This essay will compare and contrast the way the poets Jessie Pope and Wilfred Owen present war in their poems. Who’s for the game? Was written by Jessie Pope in 1916 during the heart of the First World War. The poem is pro war and is a piece of propaganda that was used to recruit men into the British army. In contrast Dulce et decorum est is an anti war poem and shows the true aspects of war. The dates of the two poem do not differ a lot, this emphasises the time period does not influence they way that the two poets wrote their poems.
Realistic elements in a story create vivid images in the mind of a reader. An author may choose to write in the style of realism in order to show the reader a situation in a realistic and genuine way so that the topic of a story may be understood better. The use of realism creates believable emotions and ignite empathy in the reader. Realism, as used in “Where Have You Gone, Charming Billy”, gives the reader an insight into the reality that the characters live. Tim O’brien uses the style of realism to demonstrate to the reader that a soldier fighting during a war was really very afraid and strongly affected by the danger that they faced rather than the common view that through their bravery soldiers are unemotional. Tim O’Brien uses the literary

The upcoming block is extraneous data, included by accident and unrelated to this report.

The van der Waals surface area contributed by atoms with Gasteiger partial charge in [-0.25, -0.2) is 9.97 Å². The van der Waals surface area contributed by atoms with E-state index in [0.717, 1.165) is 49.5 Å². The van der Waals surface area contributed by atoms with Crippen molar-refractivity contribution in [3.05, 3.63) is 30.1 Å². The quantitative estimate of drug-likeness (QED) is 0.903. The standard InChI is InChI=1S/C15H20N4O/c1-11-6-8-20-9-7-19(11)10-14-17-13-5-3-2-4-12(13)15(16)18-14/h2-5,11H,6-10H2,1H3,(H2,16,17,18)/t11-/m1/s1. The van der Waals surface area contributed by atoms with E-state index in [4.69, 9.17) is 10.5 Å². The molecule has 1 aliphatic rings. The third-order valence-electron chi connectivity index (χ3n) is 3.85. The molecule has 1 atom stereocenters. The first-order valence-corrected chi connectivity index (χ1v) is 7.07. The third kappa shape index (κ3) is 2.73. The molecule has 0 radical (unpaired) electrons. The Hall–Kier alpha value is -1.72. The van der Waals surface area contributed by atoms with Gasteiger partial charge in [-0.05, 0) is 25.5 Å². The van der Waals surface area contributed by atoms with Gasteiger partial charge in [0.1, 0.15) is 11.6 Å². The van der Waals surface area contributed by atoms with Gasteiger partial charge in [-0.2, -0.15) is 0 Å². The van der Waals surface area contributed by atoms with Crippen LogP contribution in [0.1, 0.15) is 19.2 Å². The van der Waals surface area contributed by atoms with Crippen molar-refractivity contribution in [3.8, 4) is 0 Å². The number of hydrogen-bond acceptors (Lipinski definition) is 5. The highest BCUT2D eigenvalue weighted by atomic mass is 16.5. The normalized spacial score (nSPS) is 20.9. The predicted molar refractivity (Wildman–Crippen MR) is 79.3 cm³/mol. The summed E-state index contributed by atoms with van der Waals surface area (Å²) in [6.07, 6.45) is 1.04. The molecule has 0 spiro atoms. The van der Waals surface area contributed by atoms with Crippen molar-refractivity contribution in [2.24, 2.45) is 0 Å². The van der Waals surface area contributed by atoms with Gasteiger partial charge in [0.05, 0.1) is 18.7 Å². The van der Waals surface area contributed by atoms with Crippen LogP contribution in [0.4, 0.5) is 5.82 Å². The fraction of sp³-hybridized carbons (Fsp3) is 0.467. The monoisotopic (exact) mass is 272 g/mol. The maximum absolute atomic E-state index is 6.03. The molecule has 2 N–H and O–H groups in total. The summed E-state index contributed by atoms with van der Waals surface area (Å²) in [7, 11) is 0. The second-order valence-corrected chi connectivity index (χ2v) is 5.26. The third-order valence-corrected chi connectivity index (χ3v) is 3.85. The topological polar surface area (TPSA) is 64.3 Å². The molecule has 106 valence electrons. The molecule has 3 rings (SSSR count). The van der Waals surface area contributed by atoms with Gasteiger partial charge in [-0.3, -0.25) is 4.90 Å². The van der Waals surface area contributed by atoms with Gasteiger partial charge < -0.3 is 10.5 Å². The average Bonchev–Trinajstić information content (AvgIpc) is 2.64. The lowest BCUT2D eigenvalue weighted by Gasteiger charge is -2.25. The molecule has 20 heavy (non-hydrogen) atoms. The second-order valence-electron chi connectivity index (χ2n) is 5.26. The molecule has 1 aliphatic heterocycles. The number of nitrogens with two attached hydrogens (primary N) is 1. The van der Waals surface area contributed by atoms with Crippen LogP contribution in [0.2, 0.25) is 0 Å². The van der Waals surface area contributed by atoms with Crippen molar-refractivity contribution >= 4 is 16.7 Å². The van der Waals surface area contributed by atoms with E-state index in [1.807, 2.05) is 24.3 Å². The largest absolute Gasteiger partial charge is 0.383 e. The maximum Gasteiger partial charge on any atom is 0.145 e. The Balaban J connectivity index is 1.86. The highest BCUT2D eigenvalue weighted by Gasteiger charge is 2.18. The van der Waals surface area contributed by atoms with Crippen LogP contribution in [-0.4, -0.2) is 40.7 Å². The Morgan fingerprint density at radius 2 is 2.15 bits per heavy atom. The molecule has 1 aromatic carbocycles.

In this inconclusive, yet baffled war story, author Tim O'Brien tells us his ambivalent feelings towards the war in order to allow readers to feel what he felt during the war.
As a society we look at our soldiers as brave and strong people, who go and fight while living in awful situations, however that wasn’t always the perception of a soldier. During the First World War people thought that going off to war and dying at war were very romantic things. Mothers and girlfriends loves if their young boy signed up to go to war, some even wished that their son or boyfriend would go fight. During this time the war was such a great thing to everyone at home that many poets would write sonnets and poems encouraging the young men to go off to war. These poets however had no idea what the reality of the war was. In the poem “Dulce et Decorum Est” by Wilfred Owen, by using figurative language, vivid imagery, and a certain diction, he describes the horrific despair that went along with war.